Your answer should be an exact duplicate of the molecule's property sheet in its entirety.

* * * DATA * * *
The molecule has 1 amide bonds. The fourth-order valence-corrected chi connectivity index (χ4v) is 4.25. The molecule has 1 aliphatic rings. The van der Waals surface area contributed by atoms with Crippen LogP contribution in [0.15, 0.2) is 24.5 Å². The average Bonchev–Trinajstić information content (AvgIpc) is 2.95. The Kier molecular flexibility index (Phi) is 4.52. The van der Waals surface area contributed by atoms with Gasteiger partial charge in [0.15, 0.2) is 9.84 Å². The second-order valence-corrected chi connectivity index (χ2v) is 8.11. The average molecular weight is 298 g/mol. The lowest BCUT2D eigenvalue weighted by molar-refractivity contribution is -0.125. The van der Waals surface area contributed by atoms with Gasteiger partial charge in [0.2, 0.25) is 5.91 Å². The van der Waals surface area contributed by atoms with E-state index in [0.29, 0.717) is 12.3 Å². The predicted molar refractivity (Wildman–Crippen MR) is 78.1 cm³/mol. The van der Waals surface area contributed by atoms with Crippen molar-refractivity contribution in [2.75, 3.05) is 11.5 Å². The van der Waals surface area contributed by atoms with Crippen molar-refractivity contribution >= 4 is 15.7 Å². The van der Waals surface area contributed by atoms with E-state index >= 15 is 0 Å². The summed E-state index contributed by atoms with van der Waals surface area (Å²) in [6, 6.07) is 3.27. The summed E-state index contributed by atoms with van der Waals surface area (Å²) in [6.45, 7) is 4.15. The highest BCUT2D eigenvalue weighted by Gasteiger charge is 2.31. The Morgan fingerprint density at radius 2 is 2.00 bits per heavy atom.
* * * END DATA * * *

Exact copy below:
The molecule has 1 amide bonds. The fourth-order valence-corrected chi connectivity index (χ4v) is 4.25. The molecule has 1 aliphatic rings. The van der Waals surface area contributed by atoms with Crippen LogP contribution in [0.15, 0.2) is 24.5 Å². The average Bonchev–Trinajstić information content (AvgIpc) is 2.95. The Kier molecular flexibility index (Phi) is 4.52. The van der Waals surface area contributed by atoms with Gasteiger partial charge in [0.15, 0.2) is 9.84 Å². The second-order valence-corrected chi connectivity index (χ2v) is 8.11. The average molecular weight is 298 g/mol. The lowest BCUT2D eigenvalue weighted by molar-refractivity contribution is -0.125. The van der Waals surface area contributed by atoms with Gasteiger partial charge in [0.2, 0.25) is 5.91 Å². The van der Waals surface area contributed by atoms with E-state index in [0.29, 0.717) is 12.3 Å². The predicted molar refractivity (Wildman–Crippen MR) is 78.1 cm³/mol. The van der Waals surface area contributed by atoms with Crippen molar-refractivity contribution in [2.75, 3.05) is 11.5 Å². The van der Waals surface area contributed by atoms with Crippen molar-refractivity contribution >= 4 is 15.7 Å². The van der Waals surface area contributed by atoms with E-state index >= 15 is 0 Å². The summed E-state index contributed by atoms with van der Waals surface area (Å²) in [6, 6.07) is 3.27. The summed E-state index contributed by atoms with van der Waals surface area (Å²) in [6.45, 7) is 4.15. The highest BCUT2D eigenvalue weighted by Gasteiger charge is 2.31. The Morgan fingerprint density at radius 2 is 2.00 bits per heavy atom.